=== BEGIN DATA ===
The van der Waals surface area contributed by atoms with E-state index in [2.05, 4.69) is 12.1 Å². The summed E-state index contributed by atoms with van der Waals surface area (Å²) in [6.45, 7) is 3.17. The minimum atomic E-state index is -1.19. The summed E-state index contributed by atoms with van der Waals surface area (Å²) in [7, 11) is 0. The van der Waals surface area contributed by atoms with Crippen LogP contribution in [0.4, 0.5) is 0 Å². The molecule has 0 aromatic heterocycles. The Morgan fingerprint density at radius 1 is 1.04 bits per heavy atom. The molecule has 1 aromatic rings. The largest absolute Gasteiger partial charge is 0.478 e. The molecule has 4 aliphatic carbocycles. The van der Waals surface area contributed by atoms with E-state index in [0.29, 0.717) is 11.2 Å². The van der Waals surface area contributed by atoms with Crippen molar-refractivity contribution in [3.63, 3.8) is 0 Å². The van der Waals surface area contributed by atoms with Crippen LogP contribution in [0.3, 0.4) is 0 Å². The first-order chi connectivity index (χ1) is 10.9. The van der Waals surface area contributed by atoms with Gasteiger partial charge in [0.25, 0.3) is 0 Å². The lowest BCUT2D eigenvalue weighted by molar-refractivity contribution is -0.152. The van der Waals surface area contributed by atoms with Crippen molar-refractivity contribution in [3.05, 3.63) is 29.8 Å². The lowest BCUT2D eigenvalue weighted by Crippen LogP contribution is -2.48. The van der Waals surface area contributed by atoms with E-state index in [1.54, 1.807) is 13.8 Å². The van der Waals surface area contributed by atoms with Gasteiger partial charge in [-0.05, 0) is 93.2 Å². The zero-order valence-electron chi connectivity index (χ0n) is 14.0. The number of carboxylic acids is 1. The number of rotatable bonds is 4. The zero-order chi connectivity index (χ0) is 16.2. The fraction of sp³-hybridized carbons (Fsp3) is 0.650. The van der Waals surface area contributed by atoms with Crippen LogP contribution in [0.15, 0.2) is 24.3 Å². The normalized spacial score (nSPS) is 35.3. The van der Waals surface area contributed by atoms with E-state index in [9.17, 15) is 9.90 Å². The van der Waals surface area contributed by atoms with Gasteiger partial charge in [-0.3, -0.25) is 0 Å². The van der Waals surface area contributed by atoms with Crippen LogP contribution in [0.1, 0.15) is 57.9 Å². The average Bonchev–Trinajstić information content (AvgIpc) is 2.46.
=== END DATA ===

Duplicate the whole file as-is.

The van der Waals surface area contributed by atoms with E-state index in [2.05, 4.69) is 12.1 Å². The summed E-state index contributed by atoms with van der Waals surface area (Å²) in [6.45, 7) is 3.17. The minimum atomic E-state index is -1.19. The summed E-state index contributed by atoms with van der Waals surface area (Å²) in [7, 11) is 0. The van der Waals surface area contributed by atoms with Crippen LogP contribution in [0.4, 0.5) is 0 Å². The molecule has 0 aromatic heterocycles. The Morgan fingerprint density at radius 1 is 1.04 bits per heavy atom. The molecule has 1 aromatic rings. The largest absolute Gasteiger partial charge is 0.478 e. The molecule has 4 aliphatic carbocycles. The van der Waals surface area contributed by atoms with E-state index in [0.29, 0.717) is 11.2 Å². The van der Waals surface area contributed by atoms with Crippen molar-refractivity contribution in [3.63, 3.8) is 0 Å². The van der Waals surface area contributed by atoms with Crippen LogP contribution in [0.3, 0.4) is 0 Å². The first-order chi connectivity index (χ1) is 10.9. The van der Waals surface area contributed by atoms with Gasteiger partial charge in [0.25, 0.3) is 0 Å². The lowest BCUT2D eigenvalue weighted by molar-refractivity contribution is -0.152. The van der Waals surface area contributed by atoms with Crippen molar-refractivity contribution in [3.05, 3.63) is 29.8 Å². The lowest BCUT2D eigenvalue weighted by Crippen LogP contribution is -2.48. The van der Waals surface area contributed by atoms with E-state index in [1.54, 1.807) is 13.8 Å². The van der Waals surface area contributed by atoms with Gasteiger partial charge in [-0.05, 0) is 93.2 Å². The zero-order valence-electron chi connectivity index (χ0n) is 14.0. The number of carboxylic acids is 1. The number of rotatable bonds is 4. The zero-order chi connectivity index (χ0) is 16.2. The fraction of sp³-hybridized carbons (Fsp3) is 0.650. The van der Waals surface area contributed by atoms with Crippen LogP contribution in [0.15, 0.2) is 24.3 Å². The normalized spacial score (nSPS) is 35.3. The van der Waals surface area contributed by atoms with E-state index in [9.17, 15) is 9.90 Å². The van der Waals surface area contributed by atoms with Gasteiger partial charge in [-0.3, -0.25) is 0 Å². The van der Waals surface area contributed by atoms with Crippen LogP contribution in [0.1, 0.15) is 57.9 Å². The average Bonchev–Trinajstić information content (AvgIpc) is 2.46.